Tonya Mosley | KALW

Tonya Mosley

Tonya Mosley is the LA-based co-host of Here & Now, a midday radio show co-produced by NPR and WBUR. She's also the host of the podcast Truth Be Told.

Prior to Here & Now, Mosley served as a host and the Silicon Valley bureau chief for KQED in San Francisco. Her other experiences include senior education reporter & host for WBUR, television correspondent for Al Jazeera America and television reporter in several markets including Seattle, Wash., and Louisville, Ky.

In 2015, Mosley was awarded a John S. Knight Journalism Fellowship at Stanford University, where she co-created a workshop for journalists on the impact of implicit bias and co-wrote a Belgian/American experimental study on the effects of protest coverage. Mosley has won several national awards for her work, most recently an Emmy Award in 2016 for her televised piece "Beyond Ferguson," and an Edward R. Murrow award for her public radio series "Black in Seattle."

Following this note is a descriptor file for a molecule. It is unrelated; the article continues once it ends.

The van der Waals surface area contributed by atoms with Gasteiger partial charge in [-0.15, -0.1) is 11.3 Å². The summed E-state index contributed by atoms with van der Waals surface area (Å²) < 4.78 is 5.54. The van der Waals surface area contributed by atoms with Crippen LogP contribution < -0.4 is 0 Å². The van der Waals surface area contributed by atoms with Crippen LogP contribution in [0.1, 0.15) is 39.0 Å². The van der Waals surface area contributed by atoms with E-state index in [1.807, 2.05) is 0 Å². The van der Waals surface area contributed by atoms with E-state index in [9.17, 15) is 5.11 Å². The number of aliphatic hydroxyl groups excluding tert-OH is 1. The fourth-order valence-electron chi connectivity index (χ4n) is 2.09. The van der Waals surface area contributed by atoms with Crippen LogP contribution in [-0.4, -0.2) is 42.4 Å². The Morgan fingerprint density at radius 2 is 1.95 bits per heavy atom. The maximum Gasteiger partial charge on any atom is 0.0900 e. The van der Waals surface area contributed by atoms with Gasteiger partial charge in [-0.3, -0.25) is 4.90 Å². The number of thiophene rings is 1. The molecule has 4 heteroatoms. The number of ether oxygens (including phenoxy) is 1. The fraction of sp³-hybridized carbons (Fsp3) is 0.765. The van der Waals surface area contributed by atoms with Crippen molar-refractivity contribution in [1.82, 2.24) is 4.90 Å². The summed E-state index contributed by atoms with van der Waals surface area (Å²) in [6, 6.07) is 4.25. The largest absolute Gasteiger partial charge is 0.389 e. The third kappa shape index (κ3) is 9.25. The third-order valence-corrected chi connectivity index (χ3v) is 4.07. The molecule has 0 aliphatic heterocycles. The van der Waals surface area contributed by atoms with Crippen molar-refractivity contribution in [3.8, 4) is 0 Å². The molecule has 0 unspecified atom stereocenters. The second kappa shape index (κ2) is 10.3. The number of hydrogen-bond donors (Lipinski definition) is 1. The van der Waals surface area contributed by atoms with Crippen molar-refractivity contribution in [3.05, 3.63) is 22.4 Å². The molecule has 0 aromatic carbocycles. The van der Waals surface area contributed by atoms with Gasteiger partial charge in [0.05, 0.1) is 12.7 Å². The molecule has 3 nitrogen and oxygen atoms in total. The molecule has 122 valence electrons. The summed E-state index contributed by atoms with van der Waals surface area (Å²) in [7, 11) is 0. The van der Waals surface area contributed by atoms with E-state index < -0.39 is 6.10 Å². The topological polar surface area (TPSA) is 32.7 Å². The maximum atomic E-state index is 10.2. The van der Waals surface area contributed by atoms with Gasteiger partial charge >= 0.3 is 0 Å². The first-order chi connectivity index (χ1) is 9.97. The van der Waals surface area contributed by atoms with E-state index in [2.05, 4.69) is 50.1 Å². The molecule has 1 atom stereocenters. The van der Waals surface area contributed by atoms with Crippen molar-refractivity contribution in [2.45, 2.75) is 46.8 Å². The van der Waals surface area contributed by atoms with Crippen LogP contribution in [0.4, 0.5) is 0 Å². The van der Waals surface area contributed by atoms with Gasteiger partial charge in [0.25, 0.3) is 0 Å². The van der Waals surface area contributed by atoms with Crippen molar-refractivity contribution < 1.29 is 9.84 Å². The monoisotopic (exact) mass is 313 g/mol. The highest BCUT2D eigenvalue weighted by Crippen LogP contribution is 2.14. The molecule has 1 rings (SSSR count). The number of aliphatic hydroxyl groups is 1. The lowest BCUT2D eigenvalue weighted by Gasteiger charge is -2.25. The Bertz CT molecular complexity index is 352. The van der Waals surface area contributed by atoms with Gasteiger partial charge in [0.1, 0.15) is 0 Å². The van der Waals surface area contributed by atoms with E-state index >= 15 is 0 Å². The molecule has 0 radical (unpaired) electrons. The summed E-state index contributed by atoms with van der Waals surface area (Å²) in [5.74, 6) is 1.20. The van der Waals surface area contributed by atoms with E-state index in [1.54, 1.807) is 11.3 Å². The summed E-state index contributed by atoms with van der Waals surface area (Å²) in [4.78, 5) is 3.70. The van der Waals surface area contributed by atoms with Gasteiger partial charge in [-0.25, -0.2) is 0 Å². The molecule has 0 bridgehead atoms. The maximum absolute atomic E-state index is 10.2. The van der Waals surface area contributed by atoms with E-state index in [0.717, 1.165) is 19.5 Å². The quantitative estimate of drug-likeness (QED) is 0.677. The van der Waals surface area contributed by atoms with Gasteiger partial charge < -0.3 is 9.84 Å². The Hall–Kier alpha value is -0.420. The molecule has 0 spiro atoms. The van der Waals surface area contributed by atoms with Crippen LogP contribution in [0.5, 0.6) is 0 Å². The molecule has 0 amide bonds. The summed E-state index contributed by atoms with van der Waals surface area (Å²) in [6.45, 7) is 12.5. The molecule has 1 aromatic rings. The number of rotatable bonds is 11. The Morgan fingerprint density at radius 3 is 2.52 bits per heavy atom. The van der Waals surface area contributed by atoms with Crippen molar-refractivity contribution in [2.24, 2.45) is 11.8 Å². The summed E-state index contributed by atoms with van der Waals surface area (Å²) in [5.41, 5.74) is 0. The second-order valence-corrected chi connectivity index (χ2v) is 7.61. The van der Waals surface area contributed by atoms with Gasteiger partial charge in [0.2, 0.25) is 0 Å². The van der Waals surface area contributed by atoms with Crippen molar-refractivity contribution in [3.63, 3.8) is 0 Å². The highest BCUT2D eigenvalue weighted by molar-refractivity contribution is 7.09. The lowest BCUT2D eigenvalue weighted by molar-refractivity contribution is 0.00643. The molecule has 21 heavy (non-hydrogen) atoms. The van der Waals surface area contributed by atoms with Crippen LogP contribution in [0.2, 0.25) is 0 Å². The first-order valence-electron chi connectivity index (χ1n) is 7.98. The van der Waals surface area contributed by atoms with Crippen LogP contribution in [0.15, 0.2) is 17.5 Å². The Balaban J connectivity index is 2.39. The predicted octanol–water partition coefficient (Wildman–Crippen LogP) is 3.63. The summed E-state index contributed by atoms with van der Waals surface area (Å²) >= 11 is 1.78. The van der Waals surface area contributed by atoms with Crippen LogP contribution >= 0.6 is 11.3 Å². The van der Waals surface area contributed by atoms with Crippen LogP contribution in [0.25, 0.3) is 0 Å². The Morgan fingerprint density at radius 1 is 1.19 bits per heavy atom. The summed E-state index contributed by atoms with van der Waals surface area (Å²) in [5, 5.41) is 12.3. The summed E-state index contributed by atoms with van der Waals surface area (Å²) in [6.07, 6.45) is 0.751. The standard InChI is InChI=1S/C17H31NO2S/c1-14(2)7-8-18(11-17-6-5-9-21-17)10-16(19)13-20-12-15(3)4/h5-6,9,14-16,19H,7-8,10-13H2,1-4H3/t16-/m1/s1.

As COVID-19 deaths and illnesses mount, essential workers — who are denied the chance to work from home — are struggling to stay safe. And it's far from clear whether the federal government is doing enough to protect them, according to a former top federal workplace safety official.

The Occupational Safety and Health Administration official, Deborah Berkowitz, said the Trump administration has neglected COVID-19 safety at meatpacking plants and many other workplaces.

AILSA CHANG, HOST:

Thousands of security forces are deploying across the country in anticipation of unrest around the inauguration. After the deadly siege on the U.S. Capitol, there have been more than a hundred arrests and a national reckoning over how seriously to take the right-wing extremist threat. NPR's Hannah Allam reports.

HANNAH ALLAM, BYLINE: If authorities in charge of protecting the U.S. Capitol say they didn't see the threat coming, then they weren't paying attention. There were warnings, like this one.